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  1. Key Member
    Student or Learner
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    #1

    Study

    Hi guys,

    If we want to ask somebody till what class did he or she study then can we say "How much did you study" or "have you studied"?

  2. Matthew Wai's Avatar
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    #2

    Re: Study

    'Up to what grade have you studied?'
    I think it should make sense.

    Not a teacher.

  3. tzfujimino's Avatar
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    #3

    Re: Study

    Quote Originally Posted by Matthew Wai View Post
    'Up to what grade have you studied?'
    Hello.
    I'd like to ask a question here.

    What would be the expected answer to the question?

  4. bhaisahab's Avatar
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    #4

    Re: Study

    Quote Originally Posted by tzfujimino View Post
    Hello.
    I'd like to ask a question here.

    What would be the expected answer to the question?
    "11th grade", for example.

  5. tzfujimino's Avatar
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    #5

    Re: Study

    Thank you, bhai.
    I think the question is a bit different from the one the OP was trying to make.
    (tufguy used the word 'class'.)

  6. bhaisahab's Avatar
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    #6

    Re: Study

    The words "class", "grade", "standard", etcetera are used in different parts of the world to mean the same thing.

  7. emsr2d2's Avatar
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    #7

    Re: Study

    In the UK, you would be able to ask "At what age did you finish studying?" to lead to the same thing. If the answer was "16", I would know the person finished secondary school (having taken CSEs, O Levels or GCSEs). If the answer was "18", then I would know they finished college (A Levels at Sixth Form College or a vocational course at technical college). I they said "21" or "22", then I would be pretty confident that they completed university.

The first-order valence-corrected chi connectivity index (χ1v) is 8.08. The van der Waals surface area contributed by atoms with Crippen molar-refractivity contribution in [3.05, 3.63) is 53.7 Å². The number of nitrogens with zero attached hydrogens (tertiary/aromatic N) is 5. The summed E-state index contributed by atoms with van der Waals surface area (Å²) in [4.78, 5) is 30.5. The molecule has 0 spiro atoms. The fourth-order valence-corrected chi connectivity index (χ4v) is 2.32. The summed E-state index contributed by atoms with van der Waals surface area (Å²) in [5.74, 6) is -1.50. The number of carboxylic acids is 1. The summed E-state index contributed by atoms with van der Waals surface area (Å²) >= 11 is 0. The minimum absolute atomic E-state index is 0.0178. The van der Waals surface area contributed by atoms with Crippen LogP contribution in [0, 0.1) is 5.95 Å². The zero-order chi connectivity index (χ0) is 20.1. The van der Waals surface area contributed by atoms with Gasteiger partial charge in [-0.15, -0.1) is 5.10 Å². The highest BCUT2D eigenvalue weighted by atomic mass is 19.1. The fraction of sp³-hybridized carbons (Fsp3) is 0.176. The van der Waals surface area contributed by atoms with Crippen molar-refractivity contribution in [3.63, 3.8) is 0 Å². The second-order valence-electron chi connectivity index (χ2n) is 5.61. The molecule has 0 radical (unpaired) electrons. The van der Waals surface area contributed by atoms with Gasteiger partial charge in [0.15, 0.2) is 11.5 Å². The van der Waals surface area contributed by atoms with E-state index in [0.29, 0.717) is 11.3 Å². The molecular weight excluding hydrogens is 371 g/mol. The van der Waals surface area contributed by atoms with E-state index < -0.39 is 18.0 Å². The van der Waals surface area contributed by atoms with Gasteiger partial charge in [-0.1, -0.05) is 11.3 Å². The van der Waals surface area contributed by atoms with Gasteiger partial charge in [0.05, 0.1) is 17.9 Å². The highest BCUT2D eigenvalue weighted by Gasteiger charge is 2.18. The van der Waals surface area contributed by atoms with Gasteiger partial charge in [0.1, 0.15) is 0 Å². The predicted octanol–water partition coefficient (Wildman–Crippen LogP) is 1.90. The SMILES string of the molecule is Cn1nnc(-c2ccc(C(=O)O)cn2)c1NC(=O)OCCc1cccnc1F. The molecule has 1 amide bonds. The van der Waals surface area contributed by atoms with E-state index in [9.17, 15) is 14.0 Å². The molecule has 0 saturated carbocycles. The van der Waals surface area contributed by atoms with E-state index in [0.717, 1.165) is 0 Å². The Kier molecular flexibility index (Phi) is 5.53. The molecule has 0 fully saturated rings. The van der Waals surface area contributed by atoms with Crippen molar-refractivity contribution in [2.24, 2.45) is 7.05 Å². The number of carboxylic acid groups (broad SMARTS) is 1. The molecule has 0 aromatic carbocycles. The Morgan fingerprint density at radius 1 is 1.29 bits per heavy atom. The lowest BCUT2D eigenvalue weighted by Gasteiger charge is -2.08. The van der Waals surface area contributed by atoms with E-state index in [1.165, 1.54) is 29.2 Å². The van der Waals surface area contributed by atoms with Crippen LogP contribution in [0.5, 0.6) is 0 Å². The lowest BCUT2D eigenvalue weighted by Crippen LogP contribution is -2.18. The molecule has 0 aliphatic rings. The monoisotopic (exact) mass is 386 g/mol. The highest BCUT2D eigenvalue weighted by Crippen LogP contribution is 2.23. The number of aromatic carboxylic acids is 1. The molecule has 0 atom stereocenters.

In the UK, we have only recently started using "4th grade", "11th grade" etc. It has been adopted from the American system I think. I still have to work it out mathematically when someone says that their child is in "X grade". I take the number of the grade and add it to 5 (the age at which a child starts school). So after doing the sum, I understand that a child who is in 8th grade is 13 (approximately). For me, that means they're in their second year of secondary school!

    When I was at school, I was in "Fives/Sixes/Sevens/Eights" (first/primary school), then class "1C, 2E, 3L and 4S" (middle/junior school) and "Second year, third year, fourth year and fifth year" at secondary school. At sixth form college, I was in the Lower Sixth and then Upper Sixth.
    Remember - if you don't use correct capitalisation, punctuation and spacing, anything you write will be incorrect.

  8. MikeNewYork's Avatar
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    #8

    Re: Study

    In the UK, do students ever get pushed ahead by skipping a certain grade/class/year? In the US this is called double promotion, e.g. moving directly from 4th grade to 6th grade. This can complicate judging level by age.

  9. emsr2d2's Avatar
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    #9

    Re: Study

    Very, very occasionally, a child can skip a year but it's really not common. There are genius children who sometimes take, for example, the exams for 16-year-olds when they are only 10 years old. Such a child would probably then be home-schooled because schools here aren't really geared up for having a child in a class who is 2 or 3 years older than his/her classmates.
    Remember - if you don't use correct capitalisation, punctuation and spacing, anything you write will be incorrect.

  10. MikeNewYork's Avatar
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    #10

    Re: Study

    Thanks.

    I think that would be two or three years younger than his/her classmates. And yes, that creates socialization issues.

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